Bit more involved that that with the guild system. They controlled who could have a shop and in certain places and times could go tear down a "non-guild approved facility". I would need to read the suit; but could it be that she was actually wanting to leverage more money from the shop and so wanting them to pay for the use of a known stamp?
For a fun little example of the how things could work read in "A History of Western Technology" MIT Press, about the difficulties a red metal turner in Nuremberg had with the guild when he kept inventing better metal lathes.
What does the bottom look like? How's the underside of the heel? Any numbers on the front of the foot under the horn? We know a lot of anvils were marked for Hardware stores to re-sell and I have my suspicions that this is one of them and would most likely be a Trenton, Hay Buden or Arm and Hammer. The elongate "gracile" configuration
Buckworth Hardware does show up in google (Sorry if this is all covered in the video can't watch it at work)
ok had a moment to dig and found Hedroit the blacksmith with his wife forging nails. 14th century AD: https://www.pinterest.com/pin/426364289699405293/ This is one of the pictures I remember. though I was using it for documentation of my medieval anvil...
I got a triphammer from an old farrier who used to make all his own shoes---he bought his nails though...When I originally tracked him down he wasn't interested in selling but I left my number and 3 days later he called and said "My wife has told me I've been kicked in the head for the last time and I'm retired, come and get the hammer!"
Where are you at? I once filled up a flat rate box with spikes for a 15 year old whose parents would let him forge but not scrounge---wise parents. I can generally find a gracious plenty of them at the scrapyard. You can also buy them new from the manufacturers.
Well most of my information is for Medieval and Renaissance times what era are you re-enacting? As I recall the guild laws in one place/time stated that Women could only work in the shop of their Father, Husband or Son. There are several paintings that show women forging due to the urban legend that a woman forged the nails for the crucifixion. None that I recall show them in appropriate forging garb... Women were also used in the small chain forging in England during the early industrial revolution. Also look for their participation in the Sheffield cutlery industry; though as polishers IIRC. (and you can always remind folks of Calamity Jane...)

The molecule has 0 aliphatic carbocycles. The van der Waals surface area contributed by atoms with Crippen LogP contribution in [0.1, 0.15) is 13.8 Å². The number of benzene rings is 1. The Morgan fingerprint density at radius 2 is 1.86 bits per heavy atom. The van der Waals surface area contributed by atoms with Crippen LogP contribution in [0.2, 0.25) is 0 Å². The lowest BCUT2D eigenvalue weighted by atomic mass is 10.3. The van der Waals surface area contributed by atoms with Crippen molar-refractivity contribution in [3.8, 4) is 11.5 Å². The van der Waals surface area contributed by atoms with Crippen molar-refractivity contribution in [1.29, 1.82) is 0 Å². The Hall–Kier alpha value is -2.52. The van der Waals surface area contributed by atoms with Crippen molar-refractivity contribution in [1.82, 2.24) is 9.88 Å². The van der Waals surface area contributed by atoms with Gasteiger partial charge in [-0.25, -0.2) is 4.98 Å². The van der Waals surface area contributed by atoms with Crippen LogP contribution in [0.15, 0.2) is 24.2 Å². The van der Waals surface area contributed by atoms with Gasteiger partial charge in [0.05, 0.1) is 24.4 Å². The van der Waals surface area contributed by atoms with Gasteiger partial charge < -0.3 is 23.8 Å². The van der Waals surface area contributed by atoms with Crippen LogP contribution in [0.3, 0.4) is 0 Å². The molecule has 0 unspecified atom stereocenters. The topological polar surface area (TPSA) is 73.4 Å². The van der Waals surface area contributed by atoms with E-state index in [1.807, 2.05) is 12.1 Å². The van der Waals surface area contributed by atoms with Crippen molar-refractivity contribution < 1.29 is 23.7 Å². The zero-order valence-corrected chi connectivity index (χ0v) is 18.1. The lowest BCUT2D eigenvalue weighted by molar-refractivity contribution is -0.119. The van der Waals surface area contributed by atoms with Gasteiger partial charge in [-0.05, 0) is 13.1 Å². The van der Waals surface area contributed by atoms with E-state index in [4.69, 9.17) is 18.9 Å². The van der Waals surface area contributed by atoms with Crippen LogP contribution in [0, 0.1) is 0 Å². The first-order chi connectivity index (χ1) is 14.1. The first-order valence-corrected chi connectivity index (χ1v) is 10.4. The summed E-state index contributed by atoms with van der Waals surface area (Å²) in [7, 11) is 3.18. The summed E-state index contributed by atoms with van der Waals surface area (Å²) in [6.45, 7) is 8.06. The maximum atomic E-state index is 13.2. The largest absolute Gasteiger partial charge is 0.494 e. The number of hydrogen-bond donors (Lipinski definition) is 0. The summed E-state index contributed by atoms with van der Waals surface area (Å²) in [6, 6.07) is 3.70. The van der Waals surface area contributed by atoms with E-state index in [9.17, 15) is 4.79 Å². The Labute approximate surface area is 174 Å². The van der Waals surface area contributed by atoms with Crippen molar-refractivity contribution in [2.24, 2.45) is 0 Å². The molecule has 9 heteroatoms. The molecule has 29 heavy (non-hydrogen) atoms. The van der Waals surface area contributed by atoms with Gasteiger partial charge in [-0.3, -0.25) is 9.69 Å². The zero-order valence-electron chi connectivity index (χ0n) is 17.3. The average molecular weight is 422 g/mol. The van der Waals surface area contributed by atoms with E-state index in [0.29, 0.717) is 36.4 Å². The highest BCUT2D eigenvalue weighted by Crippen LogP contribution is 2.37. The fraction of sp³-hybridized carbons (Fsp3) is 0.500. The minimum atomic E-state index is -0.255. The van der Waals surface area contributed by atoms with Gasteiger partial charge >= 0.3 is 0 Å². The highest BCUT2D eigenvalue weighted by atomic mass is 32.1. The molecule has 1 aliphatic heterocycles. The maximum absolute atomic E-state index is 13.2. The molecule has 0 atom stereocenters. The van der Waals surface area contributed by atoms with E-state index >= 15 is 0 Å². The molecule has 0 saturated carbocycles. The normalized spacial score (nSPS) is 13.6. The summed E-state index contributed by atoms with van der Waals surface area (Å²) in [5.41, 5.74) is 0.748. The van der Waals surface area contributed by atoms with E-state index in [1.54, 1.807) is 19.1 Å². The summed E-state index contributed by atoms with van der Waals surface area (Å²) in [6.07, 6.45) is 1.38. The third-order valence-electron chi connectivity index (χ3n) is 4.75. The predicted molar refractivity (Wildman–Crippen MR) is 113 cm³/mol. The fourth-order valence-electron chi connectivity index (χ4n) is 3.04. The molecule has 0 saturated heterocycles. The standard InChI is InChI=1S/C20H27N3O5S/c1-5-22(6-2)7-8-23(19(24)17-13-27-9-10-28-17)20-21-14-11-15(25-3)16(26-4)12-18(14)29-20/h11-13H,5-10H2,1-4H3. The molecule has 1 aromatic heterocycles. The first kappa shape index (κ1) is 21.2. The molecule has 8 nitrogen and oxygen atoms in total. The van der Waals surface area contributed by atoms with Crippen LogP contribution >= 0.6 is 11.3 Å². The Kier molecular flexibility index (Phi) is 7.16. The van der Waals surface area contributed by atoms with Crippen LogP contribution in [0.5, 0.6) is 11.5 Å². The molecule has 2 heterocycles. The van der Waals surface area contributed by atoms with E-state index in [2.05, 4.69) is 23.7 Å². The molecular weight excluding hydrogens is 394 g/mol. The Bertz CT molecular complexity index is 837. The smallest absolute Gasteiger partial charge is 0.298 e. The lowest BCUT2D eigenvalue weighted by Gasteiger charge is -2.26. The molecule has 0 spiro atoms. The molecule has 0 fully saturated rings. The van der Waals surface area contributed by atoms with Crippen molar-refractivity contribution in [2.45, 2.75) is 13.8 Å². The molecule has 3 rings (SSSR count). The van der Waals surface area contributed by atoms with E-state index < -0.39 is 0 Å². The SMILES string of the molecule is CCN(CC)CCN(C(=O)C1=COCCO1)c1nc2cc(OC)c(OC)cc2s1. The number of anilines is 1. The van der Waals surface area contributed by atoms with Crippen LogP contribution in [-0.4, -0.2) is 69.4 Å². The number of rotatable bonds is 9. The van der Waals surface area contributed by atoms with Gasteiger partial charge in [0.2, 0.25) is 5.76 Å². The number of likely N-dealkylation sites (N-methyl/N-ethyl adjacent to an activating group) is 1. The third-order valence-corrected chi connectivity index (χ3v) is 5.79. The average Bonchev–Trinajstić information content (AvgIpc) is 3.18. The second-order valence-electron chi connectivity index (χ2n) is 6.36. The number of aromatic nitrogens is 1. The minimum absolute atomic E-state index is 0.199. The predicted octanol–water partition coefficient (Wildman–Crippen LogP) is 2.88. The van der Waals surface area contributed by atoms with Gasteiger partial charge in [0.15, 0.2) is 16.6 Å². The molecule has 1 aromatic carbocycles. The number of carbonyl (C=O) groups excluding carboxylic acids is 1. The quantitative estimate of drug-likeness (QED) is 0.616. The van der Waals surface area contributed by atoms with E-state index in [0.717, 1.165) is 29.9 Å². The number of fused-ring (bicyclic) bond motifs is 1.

So I had a quick trip to visit my wife and get her swamp cooler on our central NM house working last weekend. Not in my plans or schedule but more of a rescue mission. Anyway to sweeten the trip I stopped off at the Las Cruces Flea Market both on the way up Saturday morning and the way back Sunday morning. Saturday all I bought were a couple of Mangoes; Sunday I picked up 20 sanding disks for my large angle grinder and a pair of diamond farriers tongs is excellent condition---light in the hand, fairly short reins, convenient jaw opening and only US$5! Wouldn't even set them back down on the table to get my wallet out...(also picked up enough english muffins at 1/2 price that I can stuff my freezer and have breakfast covered for the next month...) Same fleamarket just a day apart; or to quote: "Constant Vigilance!" is needed to find stuff cheap! (I allot the time it takes to my entertainment budget...)
When I moved I was lucky enough to have a family friend with a 4wd "manipulator" who ran the pallets off the flatbed semi all over the desert and into the shop door. Once in the shop with the concrete floor I used rollers and a come along when necessary,